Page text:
Out of Africa: Penn Geneticist Publishes Largest-Ever Study on African Genetics Revealing Origins, Migration
PHILADELPHIA –- African, American, and European researchers working in a 10-year collaboration have released the largest-ever study of African genetic data — more than 4 million genotypes — providing a library of new information on the continent which is thought to be the source of the oldest settlements of modern humans. The study was led by Sarah Tishkoff, the David and Lyn Silfen University Associate Professor of the University of Pennsylvania.
The study demonstrates startling diversity, shared ancestry among geographically diverse groups and traces the origins of Africans and African-Americans. It will appear in the April 30 issue of the journal Science Express. Reporters can reach the Science Press Package office at 202-326-6440 or email@example.com for dial-in instructions and a passcode.
Researchers studied 121 African populations, four African-American populations and 60 non-African populations for patterns of variation at 1327 DNA markers. The study traced the genetic structure of Africans to 14 ancestral population clusters that correlated with ethnicity and shared cultural and/or linguistic properties. The research team demonstrated that there is more genetic diversity in Africa than anywhere else on earth.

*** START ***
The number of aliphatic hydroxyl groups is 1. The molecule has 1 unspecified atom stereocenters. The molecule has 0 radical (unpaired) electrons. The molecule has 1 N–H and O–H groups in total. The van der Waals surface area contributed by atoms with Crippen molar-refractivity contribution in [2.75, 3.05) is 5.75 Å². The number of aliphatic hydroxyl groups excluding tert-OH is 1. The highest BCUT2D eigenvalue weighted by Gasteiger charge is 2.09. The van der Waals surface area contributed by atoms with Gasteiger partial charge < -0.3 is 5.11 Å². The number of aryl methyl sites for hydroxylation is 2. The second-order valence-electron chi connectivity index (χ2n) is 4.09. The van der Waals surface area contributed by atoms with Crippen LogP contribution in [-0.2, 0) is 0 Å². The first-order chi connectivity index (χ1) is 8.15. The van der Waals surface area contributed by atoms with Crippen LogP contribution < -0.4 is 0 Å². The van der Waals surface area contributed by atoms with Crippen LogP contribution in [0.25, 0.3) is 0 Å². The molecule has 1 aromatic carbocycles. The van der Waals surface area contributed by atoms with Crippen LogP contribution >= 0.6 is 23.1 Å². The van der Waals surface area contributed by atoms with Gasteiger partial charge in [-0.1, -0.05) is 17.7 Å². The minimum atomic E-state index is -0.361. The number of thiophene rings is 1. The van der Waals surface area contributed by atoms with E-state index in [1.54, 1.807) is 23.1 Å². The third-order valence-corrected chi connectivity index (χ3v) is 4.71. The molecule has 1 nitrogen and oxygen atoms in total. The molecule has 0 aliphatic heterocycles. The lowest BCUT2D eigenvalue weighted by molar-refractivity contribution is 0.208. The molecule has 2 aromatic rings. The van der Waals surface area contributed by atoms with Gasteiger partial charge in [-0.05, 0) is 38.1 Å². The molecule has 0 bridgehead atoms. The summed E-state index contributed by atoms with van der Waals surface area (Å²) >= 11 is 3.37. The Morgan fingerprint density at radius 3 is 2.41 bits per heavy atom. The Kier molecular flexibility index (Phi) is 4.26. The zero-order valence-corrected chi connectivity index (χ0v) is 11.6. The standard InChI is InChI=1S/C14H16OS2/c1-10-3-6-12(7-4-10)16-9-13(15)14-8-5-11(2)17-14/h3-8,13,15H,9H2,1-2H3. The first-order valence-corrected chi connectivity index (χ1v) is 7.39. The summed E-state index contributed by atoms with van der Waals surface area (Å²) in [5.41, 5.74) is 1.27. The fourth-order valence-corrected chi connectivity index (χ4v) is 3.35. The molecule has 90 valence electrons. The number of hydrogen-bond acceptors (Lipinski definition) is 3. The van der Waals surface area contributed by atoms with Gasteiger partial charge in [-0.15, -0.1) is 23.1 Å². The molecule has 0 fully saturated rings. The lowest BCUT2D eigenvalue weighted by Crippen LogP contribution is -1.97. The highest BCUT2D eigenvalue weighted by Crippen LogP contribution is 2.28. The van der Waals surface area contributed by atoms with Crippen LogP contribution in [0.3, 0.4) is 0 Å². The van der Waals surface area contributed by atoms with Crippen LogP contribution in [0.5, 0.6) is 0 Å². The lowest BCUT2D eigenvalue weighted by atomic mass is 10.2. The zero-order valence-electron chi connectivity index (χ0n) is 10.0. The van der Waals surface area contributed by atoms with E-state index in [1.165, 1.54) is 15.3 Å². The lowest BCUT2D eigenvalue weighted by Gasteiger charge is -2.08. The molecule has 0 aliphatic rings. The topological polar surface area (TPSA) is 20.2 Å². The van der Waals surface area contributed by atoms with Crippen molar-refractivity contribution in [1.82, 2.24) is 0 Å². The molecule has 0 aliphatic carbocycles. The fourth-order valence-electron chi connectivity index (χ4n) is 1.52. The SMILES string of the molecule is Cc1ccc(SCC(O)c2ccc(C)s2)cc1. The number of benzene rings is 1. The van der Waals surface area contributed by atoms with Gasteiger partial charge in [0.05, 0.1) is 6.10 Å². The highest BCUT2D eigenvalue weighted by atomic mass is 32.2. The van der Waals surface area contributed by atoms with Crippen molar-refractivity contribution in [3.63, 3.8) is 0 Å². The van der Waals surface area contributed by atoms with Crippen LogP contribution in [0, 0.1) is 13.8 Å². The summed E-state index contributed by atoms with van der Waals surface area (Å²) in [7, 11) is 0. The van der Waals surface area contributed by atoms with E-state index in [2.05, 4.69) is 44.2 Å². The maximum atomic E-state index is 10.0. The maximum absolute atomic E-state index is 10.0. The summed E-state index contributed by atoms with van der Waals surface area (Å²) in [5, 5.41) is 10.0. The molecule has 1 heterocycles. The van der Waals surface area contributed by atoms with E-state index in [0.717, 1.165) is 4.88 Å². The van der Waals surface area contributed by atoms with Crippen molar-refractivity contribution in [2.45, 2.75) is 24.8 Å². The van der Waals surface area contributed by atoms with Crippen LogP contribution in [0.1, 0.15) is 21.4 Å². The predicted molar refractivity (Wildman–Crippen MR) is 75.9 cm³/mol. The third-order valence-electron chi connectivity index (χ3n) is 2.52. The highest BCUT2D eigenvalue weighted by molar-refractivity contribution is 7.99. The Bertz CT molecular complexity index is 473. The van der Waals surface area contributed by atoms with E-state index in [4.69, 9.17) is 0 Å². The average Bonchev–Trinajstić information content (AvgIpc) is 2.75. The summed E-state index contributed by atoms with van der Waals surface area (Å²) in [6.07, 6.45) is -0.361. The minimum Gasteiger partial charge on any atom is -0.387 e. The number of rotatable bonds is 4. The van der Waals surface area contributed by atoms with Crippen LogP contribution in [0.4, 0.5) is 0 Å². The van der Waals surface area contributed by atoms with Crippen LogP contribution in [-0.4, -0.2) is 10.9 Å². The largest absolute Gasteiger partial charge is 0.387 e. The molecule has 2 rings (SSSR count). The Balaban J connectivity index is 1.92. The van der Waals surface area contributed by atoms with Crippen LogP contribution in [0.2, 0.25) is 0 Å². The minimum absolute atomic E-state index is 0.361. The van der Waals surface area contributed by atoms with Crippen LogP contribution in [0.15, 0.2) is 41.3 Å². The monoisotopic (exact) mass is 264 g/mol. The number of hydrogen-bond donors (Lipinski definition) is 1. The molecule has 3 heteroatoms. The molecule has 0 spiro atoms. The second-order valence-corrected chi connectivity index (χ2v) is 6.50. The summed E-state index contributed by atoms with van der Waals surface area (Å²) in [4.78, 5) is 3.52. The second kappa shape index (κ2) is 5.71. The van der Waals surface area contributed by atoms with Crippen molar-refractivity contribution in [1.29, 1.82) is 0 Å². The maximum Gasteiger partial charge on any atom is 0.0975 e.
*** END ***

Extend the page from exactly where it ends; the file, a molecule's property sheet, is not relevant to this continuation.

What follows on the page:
A slide show of the team’s fieldwork, with audio, is available at www.sas.upenn.edu/home/SASFrontiers/tishkoff.html.
The researchers also determined that the ancestral origin of humans was probably located in southern Africa, near the South Africa-Namibia border. Extrapolating the data, scientists were able to map ancient migrations of populations and determined that the exit point of modern humans out of Africa was near the middle of the Red Sea in East Africa. They also provide evidence for ancient common ancestry of geographically diverse hunter-gatherer populations in Africa, including Pygmies from central Africa and click-speaking populations from southern and eastern Africa, suggesting the possibility that the original Pygmy language may have contained clicks. Overall, they demonstrate remarkable correspondence between cultural, linguistic and genetic diversity in Africa.